Atlantic Escorts (Paperback)
Ships, Weapons & Tactics in World War II
Winston Churchill famously claimed that the submarine war in the Atlantic was the only campaign of the Second World War that really frightened him. If the lifeline to north America had been cut, Britain would never have survived; there could have been no build-up of US and Commonwealth forces, no D-Day landings, and no victory in western Europe. Furthermore, the battle raged from the first day of the war until the final German surrender, making it the longest and arguably hardest-fought campaign of the whole war. The ships, technology and tactics employed by the Allies form the subject of this book. Beginning with the lessons apparently learned from the First World War, the author outlines inter-war developments in technology and training, and describes the later preparations for the second global conflict. When the war came the balance of advantage was to see-saw between U-boats and escorts, with new weapons and sensors introduced at a rapid rate. For the defending navies, the prime requirement was numbers, and the most pressing problem was to improve capability without sacrificing simplicity and speed of construction. The author analyses the resulting designs of sloops, frigates, corvettes and destroyer escorts and attempts to determine their relative effectiveness.
Atlantic Escorts has flowed from the pen of a master who has written so many fine books about the history of ship construction. It is a small masterpiece.Warship International Fleet Review
a valuable addition to the bibliography of the Battle of the Atlantic.Cruising Association - September 2008
Written in such a way that both the informed and layman will derive something new as regards the design, not only of the ships but also of the equipment that was developed during the war years. This is of course augmented by copious illustrations both photographic and by line drawings. The photographs are in most cases completely new and are all well presented and reproduced. This in itself should give the model-maker plenty to ponder if they are interested in warships of this period. All in all, this is certainly a book that should be on the shelves of persons interested in the development of the smaller warships and their tactical use prior to, and during WWII.Model Boats - August 2008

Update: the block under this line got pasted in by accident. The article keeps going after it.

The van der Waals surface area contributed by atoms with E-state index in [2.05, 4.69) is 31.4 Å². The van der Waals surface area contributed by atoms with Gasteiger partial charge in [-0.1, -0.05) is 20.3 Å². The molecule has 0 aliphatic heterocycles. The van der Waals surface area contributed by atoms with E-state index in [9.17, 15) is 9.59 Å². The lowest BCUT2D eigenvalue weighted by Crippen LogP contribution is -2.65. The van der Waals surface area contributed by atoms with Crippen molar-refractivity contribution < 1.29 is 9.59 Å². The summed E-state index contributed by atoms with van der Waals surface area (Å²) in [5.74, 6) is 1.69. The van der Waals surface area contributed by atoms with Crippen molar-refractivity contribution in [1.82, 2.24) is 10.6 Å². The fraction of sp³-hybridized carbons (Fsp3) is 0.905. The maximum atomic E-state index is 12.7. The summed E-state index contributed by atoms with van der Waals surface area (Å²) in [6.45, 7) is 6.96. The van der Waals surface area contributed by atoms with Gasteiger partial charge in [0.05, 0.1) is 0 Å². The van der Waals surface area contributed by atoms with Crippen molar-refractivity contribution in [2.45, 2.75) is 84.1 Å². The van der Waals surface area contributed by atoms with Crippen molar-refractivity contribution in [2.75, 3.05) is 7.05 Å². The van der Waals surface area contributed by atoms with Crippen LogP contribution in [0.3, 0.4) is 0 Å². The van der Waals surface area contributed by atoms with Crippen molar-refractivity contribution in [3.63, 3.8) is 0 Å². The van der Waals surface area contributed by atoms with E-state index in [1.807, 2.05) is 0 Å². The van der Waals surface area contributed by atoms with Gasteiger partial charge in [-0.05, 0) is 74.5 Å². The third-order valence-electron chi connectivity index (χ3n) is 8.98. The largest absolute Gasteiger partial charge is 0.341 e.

The author, former Deputy Chief Naval Architect with the Royal Corps of Naval Constructors, has used his experience to bring to life the different classes of escort so that one can almost feel the motion of the vessel beneath ones feet. This book, says the author, is intended as a tribute to the designers and builders of the escort vessels, as well as their operators. It has succeeded.Ships Monthly â€“ Book of the Month â€“ July 2008
Altogether, a very detailed year-by-year account of escort development for anti-submarine work from the period between the wars to post World War II. Readers will learn much from this record of the production of an effective type of escort vessel for defending merchant ship convoys in the Battle of the Atlantic. We should expect nothing less from an author who spent his entire life working with the Royal Corps of Naval Constructors, retiring as Deputy Chief Naval Architect in 1988.The Nautical Magazine - May 2008